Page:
Five Types of Bras- Adhesive Bras to Built-In BrasFitness Equipment
Bras come in many different designs. They are made to fit every occasion in a woman’s—and sometimes a man’s—life. The versatility of sizes, shapes and colors makes them easy to wear anytime and anywhere. Bikini-type outfits were worn by the Minoans during athletic events in the 14th century. The modern bra was created by Mary Phelps Jacob—later known as Caresse Crosby—which she patented in 1914. She later sold the patent to Warner Brothers Corset Company.
The adhesive bra has different styles, such as, wings, shaping and just a cup. The adhesive bra gains the benefit of allowing the woman not to have to worry about straps and they are backless. The adhesive bra allows woman to wear certain dresses without any seams, and they are often used as “falsies.” Silicone padded adhesive bras work well as “falsies.” The so-called “falsies” are now called enhancers.
The bandeau is a strapless bra-type garment worn over a woman’s breasts. They can be fastened from the front or the back, or not come with any fasteners, also known as a tube top. The bandeau with a neck strap is considered a halter, while shoulder straps will turn it into a brassiere. They are technically related to the bustier, corset and torsoslette. Some of the styles you may see today include the O-ring, v-wire, side-stay or the twisted top. They can be worn under a garment as added support like a bra, but some will use the same style to wear as an outer garment or a bathing suit. Materials are different for the bra versus the bathing suit designs, but they may look very similar at a glance.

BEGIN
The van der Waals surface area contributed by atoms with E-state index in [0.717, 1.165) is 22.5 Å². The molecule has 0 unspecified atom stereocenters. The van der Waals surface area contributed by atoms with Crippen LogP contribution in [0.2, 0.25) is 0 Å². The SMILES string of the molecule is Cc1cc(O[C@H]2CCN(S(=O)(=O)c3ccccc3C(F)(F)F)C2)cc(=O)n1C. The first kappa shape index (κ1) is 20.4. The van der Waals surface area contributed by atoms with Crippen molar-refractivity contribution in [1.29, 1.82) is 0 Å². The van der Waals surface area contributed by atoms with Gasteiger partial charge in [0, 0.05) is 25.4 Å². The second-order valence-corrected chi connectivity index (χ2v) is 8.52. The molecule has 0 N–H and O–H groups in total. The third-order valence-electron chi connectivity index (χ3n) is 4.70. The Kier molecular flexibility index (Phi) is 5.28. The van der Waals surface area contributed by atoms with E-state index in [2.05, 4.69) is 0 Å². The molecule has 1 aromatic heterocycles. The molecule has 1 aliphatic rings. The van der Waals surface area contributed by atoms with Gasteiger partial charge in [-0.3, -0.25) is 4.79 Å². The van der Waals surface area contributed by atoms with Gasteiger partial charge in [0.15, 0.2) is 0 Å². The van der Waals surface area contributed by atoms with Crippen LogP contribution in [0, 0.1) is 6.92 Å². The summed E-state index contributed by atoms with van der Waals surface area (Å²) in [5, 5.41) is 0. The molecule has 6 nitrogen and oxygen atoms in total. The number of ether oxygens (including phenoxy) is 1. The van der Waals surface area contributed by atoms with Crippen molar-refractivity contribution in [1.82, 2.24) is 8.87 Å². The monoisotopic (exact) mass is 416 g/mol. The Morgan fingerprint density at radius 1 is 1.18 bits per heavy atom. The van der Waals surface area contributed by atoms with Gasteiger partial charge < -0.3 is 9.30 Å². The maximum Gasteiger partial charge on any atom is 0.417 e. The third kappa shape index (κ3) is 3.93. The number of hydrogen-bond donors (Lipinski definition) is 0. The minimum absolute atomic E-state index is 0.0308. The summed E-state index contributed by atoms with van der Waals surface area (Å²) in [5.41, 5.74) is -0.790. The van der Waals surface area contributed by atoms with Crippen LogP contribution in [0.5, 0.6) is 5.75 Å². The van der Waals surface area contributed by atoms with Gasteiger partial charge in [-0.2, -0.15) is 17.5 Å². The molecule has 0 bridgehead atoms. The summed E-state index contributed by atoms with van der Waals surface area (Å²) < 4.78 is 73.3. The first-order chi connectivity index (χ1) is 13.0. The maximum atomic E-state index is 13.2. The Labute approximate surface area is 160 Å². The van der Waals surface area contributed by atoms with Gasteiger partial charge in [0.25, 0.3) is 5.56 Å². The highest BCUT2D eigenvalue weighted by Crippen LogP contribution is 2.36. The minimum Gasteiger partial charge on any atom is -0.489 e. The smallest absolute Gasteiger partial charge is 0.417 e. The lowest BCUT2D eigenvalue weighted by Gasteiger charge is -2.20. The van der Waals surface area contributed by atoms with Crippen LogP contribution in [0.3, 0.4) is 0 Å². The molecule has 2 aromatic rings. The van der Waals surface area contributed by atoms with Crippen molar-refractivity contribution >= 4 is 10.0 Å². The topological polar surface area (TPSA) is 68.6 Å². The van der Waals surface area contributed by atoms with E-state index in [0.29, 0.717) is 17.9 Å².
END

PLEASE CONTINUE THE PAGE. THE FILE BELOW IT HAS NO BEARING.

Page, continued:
The balconette is designed for high-sitting cleavage. The underwires aid to push the breasts up, and the straps are set wide to open up the neckline. The cups are usually set a little lower on the breasts to raise them slightly, and to show them off “modestly.”
The bralette is a soft-material bra with soft cups. They are best to made out of cotton, because cotton is soft and it is absorbent. Some may argue that other materials feel better across the skin, but these other materials will not absorb sweat like cotton does. By the name you might think that the bralette is a smaller version of bra—on the contrary—they are usually bigger. They cover more area to tuck in fatty areas near the arms and back, and still manage to offer great support.
Exactly as the name implies, these are bras that are built-in to other garments. Tank tops, camisoles and dresses are all examples of built-in bra clothing. Some companies claim that their built-in bras work as well as an underwire bra—without the underwire. These types of bra-garments are good for occasional wearing, but not really recommended to substitute a bra on a full time basis.